Jennifer Cortegana, a student who lives in Peru, has been waiting for funds sent by her father, a transportation worker based in Spain, since June 7th.

“The money is intended to pay for my university and health bills. He used Small World LCC before and had no problems. Now they don’t respond to any form of contact. Their offices are closed and they do not respond to calls or emails,” worries Jennifer.

A Brazilian model who preferred to stay anonymous used Small World LCC for the first time last week in Italy, where she lives. The money sent to help her family in Brazil has never arrived, either. “I made the deposit via Small World on June 8th and was informed that it would be in the beneficiary’s account the next business day. The store is now closed, and the money has not been sent to my family,” says the freelancer professional, who managed to contact Small World LCC customer service but was informed that “there were some technical errors in the system, and there would be no date for returning to normal activities.”

Customers affected by Small World LCC payment delays are now getting together to try to recover their cash. Groups have been created on social media platforms such as Facebook and Telegram. The goal is to sue the company collectively for breach of contract.

Euronewsweek has reached out to Small World LLC using its telephone number available for customer service, as well as individual branches in the United Kingdom, Spain, Switzerland, and Italy. Calls are being forwarded to voicemail, but no feedback or return calls are being carried out. Calls to the Small World LCC headquarters in Blackfriars, London, are being answered with a recorded message informing customers that the company is no longer accepting new registrations or making money transfers, and giving callers an email that is being answered with an automated message informing people how to track the status of their transactions.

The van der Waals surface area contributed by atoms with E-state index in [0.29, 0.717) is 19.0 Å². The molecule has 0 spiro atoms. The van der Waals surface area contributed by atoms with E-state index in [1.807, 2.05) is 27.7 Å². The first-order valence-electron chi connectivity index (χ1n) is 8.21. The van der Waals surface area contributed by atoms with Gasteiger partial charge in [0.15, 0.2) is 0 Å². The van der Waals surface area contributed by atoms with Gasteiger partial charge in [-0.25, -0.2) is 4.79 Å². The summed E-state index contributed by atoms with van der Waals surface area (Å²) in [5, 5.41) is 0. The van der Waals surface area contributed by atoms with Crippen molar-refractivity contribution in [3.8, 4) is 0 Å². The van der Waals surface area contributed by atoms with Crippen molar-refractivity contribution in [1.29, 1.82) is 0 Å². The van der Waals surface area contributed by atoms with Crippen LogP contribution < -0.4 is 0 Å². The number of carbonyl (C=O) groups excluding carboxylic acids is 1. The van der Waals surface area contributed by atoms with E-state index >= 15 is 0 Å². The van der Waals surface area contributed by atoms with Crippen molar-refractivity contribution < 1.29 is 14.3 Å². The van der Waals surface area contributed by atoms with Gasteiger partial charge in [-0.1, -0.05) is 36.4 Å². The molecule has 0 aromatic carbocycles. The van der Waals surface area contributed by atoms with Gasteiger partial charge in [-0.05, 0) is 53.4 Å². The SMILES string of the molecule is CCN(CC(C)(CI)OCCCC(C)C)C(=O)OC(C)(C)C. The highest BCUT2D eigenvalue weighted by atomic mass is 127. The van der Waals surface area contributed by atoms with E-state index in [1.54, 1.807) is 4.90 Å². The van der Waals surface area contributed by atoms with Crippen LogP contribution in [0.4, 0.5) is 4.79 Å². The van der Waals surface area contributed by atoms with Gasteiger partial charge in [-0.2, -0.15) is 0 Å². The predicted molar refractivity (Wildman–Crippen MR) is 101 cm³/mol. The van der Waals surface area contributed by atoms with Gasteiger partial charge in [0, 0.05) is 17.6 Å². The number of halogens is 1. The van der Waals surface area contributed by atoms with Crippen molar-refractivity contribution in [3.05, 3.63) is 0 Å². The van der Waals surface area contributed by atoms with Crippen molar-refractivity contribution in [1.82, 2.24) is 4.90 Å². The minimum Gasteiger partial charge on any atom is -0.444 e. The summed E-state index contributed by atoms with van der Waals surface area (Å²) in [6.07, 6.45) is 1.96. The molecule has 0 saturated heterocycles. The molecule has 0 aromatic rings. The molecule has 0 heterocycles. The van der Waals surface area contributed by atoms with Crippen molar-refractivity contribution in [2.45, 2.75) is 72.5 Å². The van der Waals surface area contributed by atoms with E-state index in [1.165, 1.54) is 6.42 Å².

The suspected collapse of Small World comes a few months after the company was fined £139,500 by the Financial Conduct Authority (FCA) in the United Kingdom for breaching competition rules alongside two other transfer firms. In that case, the British regulator found Small World, Hafiz Bros and LCC Trans-Sending coordinated on certain exchange rates offered to customers in Glasgow for converting pounds to Pakistan Rupees when transferring money. 

Euronewsweek also reached out to Equistone Partners, one of Europe’s leading mid-market private equity firms, which invested in Small World Financial Services back in 2018 – but we had no reply from its UK office.

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Biggest hotel complex in Finland open its doors

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Biggest hotel complex in Finland open its doors